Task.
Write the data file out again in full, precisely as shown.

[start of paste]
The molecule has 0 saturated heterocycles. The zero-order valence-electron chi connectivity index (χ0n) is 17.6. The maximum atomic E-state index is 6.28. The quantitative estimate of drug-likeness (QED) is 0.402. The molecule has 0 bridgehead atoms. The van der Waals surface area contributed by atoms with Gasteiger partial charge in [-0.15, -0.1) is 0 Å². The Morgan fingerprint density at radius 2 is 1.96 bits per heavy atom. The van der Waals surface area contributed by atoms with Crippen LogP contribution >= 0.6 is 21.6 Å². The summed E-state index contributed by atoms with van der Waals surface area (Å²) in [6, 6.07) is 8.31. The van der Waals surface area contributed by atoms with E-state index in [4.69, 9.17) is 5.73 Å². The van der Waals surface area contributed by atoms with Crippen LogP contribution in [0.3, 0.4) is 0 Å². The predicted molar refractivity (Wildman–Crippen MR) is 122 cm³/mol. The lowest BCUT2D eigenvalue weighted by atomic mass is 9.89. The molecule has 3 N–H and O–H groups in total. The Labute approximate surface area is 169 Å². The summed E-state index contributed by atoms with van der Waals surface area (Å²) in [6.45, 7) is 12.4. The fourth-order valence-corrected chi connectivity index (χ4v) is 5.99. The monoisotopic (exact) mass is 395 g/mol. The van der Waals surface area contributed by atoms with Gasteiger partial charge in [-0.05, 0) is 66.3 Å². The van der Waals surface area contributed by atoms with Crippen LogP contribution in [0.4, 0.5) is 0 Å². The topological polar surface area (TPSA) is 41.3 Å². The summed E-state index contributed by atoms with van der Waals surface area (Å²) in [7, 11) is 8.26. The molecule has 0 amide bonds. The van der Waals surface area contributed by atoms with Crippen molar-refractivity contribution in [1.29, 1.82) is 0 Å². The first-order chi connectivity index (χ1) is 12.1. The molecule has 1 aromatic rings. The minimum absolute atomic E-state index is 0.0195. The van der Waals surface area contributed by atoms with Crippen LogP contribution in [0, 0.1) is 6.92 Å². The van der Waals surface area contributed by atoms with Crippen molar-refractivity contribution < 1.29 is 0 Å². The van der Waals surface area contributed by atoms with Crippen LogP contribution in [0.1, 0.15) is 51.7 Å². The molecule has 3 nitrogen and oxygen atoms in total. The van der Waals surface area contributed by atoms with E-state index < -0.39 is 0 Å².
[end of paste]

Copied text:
The molecule has 0 saturated heterocycles. The zero-order valence-electron chi connectivity index (χ0n) is 17.6. The maximum atomic E-state index is 6.28. The quantitative estimate of drug-likeness (QED) is 0.402. The molecule has 0 bridgehead atoms. The van der Waals surface area contributed by atoms with Gasteiger partial charge in [-0.15, -0.1) is 0 Å². The Morgan fingerprint density at radius 2 is 1.96 bits per heavy atom. The van der Waals surface area contributed by atoms with Crippen LogP contribution >= 0.6 is 21.6 Å². The summed E-state index contributed by atoms with van der Waals surface area (Å²) in [6, 6.07) is 8.31. The van der Waals surface area contributed by atoms with E-state index in [4.69, 9.17) is 5.73 Å². The van der Waals surface area contributed by atoms with Crippen LogP contribution in [0.3, 0.4) is 0 Å². The predicted molar refractivity (Wildman–Crippen MR) is 122 cm³/mol. The lowest BCUT2D eigenvalue weighted by atomic mass is 9.89. The molecule has 3 N–H and O–H groups in total. The Labute approximate surface area is 169 Å². The summed E-state index contributed by atoms with van der Waals surface area (Å²) in [6.45, 7) is 12.4. The fourth-order valence-corrected chi connectivity index (χ4v) is 5.99. The monoisotopic (exact) mass is 395 g/mol. The van der Waals surface area contributed by atoms with Gasteiger partial charge in [-0.05, 0) is 66.3 Å². The van der Waals surface area contributed by atoms with Crippen LogP contribution in [0.4, 0.5) is 0 Å². The topological polar surface area (TPSA) is 41.3 Å². The summed E-state index contributed by atoms with van der Waals surface area (Å²) in [7, 11) is 8.26. The molecule has 0 amide bonds. The van der Waals surface area contributed by atoms with Crippen molar-refractivity contribution in [1.29, 1.82) is 0 Å². The first-order chi connectivity index (χ1) is 12.1. The molecule has 1 aromatic rings. The minimum absolute atomic E-state index is 0.0195. The van der Waals surface area contributed by atoms with Crippen LogP contribution in [0, 0.1) is 6.92 Å². The van der Waals surface area contributed by atoms with Crippen molar-refractivity contribution < 1.29 is 0 Å². The van der Waals surface area contributed by atoms with Crippen LogP contribution in [0.1, 0.15) is 51.7 Å². The molecule has 3 nitrogen and oxygen atoms in total. The van der Waals surface area contributed by atoms with E-state index < -0.39 is 0 Å².